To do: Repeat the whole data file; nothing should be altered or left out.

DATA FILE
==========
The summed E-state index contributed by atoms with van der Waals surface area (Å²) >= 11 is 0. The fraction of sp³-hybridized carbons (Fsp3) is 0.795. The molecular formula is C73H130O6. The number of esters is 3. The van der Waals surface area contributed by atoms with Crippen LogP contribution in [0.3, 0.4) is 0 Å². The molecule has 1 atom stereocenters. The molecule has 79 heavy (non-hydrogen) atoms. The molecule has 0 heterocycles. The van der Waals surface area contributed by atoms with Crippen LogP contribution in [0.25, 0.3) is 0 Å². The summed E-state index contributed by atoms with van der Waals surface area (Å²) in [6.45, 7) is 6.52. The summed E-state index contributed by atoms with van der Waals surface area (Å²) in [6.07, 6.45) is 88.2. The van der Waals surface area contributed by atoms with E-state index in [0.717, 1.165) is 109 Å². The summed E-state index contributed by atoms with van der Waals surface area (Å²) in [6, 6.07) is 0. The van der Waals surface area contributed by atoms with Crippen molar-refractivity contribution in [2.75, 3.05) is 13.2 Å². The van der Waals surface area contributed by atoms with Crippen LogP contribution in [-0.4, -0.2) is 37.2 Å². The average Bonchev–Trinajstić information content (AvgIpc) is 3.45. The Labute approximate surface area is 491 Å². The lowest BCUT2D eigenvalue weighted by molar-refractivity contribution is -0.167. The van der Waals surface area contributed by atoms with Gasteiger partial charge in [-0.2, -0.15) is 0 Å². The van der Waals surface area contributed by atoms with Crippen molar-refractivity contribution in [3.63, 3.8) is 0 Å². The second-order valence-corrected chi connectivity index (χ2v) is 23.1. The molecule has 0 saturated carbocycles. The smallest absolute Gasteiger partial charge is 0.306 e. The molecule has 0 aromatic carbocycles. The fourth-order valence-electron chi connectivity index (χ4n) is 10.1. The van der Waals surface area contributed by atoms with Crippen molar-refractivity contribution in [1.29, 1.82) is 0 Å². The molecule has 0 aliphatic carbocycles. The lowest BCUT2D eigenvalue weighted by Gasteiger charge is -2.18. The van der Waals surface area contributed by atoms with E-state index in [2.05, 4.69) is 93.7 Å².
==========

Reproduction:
The summed E-state index contributed by atoms with van der Waals surface area (Å²) >= 11 is 0. The fraction of sp³-hybridized carbons (Fsp3) is 0.795. The molecular formula is C73H130O6. The number of esters is 3. The van der Waals surface area contributed by atoms with Crippen LogP contribution in [0.3, 0.4) is 0 Å². The molecule has 1 atom stereocenters. The molecule has 79 heavy (non-hydrogen) atoms. The molecule has 0 heterocycles. The van der Waals surface area contributed by atoms with Crippen LogP contribution in [0.25, 0.3) is 0 Å². The summed E-state index contributed by atoms with van der Waals surface area (Å²) in [6.45, 7) is 6.52. The summed E-state index contributed by atoms with van der Waals surface area (Å²) in [6.07, 6.45) is 88.2. The van der Waals surface area contributed by atoms with E-state index in [0.717, 1.165) is 109 Å². The summed E-state index contributed by atoms with van der Waals surface area (Å²) in [6, 6.07) is 0. The van der Waals surface area contributed by atoms with Crippen molar-refractivity contribution in [2.75, 3.05) is 13.2 Å². The van der Waals surface area contributed by atoms with Crippen LogP contribution in [-0.4, -0.2) is 37.2 Å². The average Bonchev–Trinajstić information content (AvgIpc) is 3.45. The Labute approximate surface area is 491 Å². The lowest BCUT2D eigenvalue weighted by molar-refractivity contribution is -0.167. The van der Waals surface area contributed by atoms with Gasteiger partial charge in [-0.2, -0.15) is 0 Å². The van der Waals surface area contributed by atoms with Crippen molar-refractivity contribution in [3.63, 3.8) is 0 Å². The second-order valence-corrected chi connectivity index (χ2v) is 23.1. The molecule has 0 saturated carbocycles. The smallest absolute Gasteiger partial charge is 0.306 e. The molecule has 0 aromatic carbocycles. The fourth-order valence-electron chi connectivity index (χ4n) is 10.1. The van der Waals surface area contributed by atoms with Crippen molar-refractivity contribution in [1.29, 1.82) is 0 Å². The molecule has 0 aliphatic carbocycles. The lowest BCUT2D eigenvalue weighted by Gasteiger charge is -2.18. The van der Waals surface area contributed by atoms with E-state index in [2.05, 4.69) is 93.7 Å².